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Let's not blame the victims entirely, sometimes they just don't understand modern technology
I'm torn on this and being a cybersecurity engineer....
I guess it does depend on the situation but I do have zero tolerance for people who apply (very) weak security to accounts which also contain data from other people.
Calm your titties.
@linuxxx @alexbrooklyn they don't have to understand, it's our job as developers to make it easy. if they see a lock on their browser and see the domain is correct, they know it's secure, because we, the developers say that means its secure. they don't know their os/browser has registered ca's certificate, the browser checks the signature, and sends an encrypted aes key if it's a legit certificate.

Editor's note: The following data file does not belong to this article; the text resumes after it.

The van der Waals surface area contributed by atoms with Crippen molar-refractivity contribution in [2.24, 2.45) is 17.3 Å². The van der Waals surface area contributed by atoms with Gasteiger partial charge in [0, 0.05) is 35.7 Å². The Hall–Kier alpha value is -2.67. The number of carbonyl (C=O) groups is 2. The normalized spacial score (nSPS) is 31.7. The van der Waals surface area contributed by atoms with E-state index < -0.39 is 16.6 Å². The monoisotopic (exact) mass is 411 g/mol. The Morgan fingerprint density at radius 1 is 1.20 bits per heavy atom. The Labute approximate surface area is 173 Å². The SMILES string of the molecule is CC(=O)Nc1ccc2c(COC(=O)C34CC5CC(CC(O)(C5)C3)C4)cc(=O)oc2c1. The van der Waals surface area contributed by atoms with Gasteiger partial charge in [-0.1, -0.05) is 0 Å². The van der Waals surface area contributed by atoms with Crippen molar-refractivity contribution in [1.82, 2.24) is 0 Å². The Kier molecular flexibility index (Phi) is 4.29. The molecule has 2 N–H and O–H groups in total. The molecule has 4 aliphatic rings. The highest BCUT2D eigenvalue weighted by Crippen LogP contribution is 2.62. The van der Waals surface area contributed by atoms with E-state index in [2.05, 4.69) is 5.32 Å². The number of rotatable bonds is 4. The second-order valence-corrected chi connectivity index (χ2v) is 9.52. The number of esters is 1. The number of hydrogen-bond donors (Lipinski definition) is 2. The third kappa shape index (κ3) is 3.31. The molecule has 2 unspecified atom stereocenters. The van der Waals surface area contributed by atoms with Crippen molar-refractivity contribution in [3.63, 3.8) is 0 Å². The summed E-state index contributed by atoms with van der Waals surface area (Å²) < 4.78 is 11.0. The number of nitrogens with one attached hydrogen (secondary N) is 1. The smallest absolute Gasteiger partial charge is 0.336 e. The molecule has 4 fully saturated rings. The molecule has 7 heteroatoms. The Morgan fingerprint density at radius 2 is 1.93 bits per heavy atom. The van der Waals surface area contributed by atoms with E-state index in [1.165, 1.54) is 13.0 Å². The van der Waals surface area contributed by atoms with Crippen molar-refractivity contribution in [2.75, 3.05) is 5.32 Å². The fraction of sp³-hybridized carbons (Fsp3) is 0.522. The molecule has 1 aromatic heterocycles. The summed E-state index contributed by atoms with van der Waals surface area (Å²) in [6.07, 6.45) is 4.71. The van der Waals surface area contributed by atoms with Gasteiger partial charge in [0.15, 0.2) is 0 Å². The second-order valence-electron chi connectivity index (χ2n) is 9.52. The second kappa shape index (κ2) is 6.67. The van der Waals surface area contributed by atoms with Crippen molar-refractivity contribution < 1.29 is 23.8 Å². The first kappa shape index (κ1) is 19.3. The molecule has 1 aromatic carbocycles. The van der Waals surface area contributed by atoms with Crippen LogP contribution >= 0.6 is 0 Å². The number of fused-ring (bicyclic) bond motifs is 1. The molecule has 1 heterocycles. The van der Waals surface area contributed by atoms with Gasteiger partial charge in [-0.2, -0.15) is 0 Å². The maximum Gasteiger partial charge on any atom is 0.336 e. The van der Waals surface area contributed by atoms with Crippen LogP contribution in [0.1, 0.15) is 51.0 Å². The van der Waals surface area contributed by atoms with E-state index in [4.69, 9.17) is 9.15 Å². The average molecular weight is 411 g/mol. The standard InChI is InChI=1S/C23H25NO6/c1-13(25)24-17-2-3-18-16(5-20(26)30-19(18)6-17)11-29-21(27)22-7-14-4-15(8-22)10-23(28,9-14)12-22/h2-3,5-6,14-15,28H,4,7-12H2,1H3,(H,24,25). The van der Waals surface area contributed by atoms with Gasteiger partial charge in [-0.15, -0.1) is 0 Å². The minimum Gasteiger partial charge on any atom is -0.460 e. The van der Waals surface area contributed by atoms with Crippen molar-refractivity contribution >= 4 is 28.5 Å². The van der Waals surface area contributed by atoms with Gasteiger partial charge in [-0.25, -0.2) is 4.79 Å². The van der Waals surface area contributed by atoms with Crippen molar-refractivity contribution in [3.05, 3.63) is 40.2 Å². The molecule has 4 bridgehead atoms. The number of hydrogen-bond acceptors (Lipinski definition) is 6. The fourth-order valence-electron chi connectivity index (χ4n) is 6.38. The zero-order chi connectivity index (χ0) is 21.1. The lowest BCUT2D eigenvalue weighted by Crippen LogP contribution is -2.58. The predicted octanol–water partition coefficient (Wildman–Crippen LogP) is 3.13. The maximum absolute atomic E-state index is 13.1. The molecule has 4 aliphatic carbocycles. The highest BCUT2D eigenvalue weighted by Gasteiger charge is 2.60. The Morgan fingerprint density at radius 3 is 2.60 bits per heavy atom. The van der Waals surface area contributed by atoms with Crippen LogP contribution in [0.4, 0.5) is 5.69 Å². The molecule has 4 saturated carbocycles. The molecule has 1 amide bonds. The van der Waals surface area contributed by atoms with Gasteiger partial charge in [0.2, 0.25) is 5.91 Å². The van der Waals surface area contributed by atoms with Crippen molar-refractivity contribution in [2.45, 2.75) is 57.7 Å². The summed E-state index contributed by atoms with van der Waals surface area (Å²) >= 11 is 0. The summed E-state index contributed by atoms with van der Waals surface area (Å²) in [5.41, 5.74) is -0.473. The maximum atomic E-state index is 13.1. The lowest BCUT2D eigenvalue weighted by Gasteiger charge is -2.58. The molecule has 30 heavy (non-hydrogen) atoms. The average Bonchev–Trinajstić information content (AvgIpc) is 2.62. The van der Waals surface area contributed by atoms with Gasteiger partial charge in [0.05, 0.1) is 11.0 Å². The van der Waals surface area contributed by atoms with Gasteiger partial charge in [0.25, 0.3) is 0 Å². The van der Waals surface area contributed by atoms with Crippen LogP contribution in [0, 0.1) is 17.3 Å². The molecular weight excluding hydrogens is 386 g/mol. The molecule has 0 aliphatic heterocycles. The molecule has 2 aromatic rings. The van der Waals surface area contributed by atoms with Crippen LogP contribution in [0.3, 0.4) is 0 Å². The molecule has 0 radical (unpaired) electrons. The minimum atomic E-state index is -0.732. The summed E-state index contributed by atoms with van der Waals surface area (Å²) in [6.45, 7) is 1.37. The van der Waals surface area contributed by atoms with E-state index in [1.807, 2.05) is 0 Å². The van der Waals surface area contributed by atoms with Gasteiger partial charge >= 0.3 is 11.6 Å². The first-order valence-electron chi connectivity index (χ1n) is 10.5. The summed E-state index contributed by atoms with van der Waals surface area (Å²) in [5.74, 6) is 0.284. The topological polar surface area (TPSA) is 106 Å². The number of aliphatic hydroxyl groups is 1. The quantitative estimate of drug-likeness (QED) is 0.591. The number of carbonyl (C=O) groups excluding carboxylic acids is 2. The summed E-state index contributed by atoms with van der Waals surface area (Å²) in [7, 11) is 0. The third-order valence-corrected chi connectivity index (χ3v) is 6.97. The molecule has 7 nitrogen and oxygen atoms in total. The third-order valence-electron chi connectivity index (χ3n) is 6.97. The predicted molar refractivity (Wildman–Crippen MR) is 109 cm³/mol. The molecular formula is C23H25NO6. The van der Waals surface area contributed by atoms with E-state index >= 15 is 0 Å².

but in this case, they entered sensitive credentials into a website they know is not legitimate.
@linuxxx yeah but i also said the domain is correct too, which means is actually the website if their private key is kept private.
if you're talking about if the website is secure, as in the server itself, that's hard to determine. this is an AMERICAN public education website, that means java server pages and about 2738583 3rd party services, so it's probably not secure.
@alexbrooklyn no see, this isn't a phishing scheme, or even stupidity. this is kids knowingly giving their credentials to an illegitimate site. if they see a lock with the correct domain, they know it's legitimate. this is different. it's a website saying it's not affiliated and will get you your scores early. it is completely illegitimate and kids knowingly gave their credentials away to it. it's like giving someone a key to your house for them to check the mail you just received.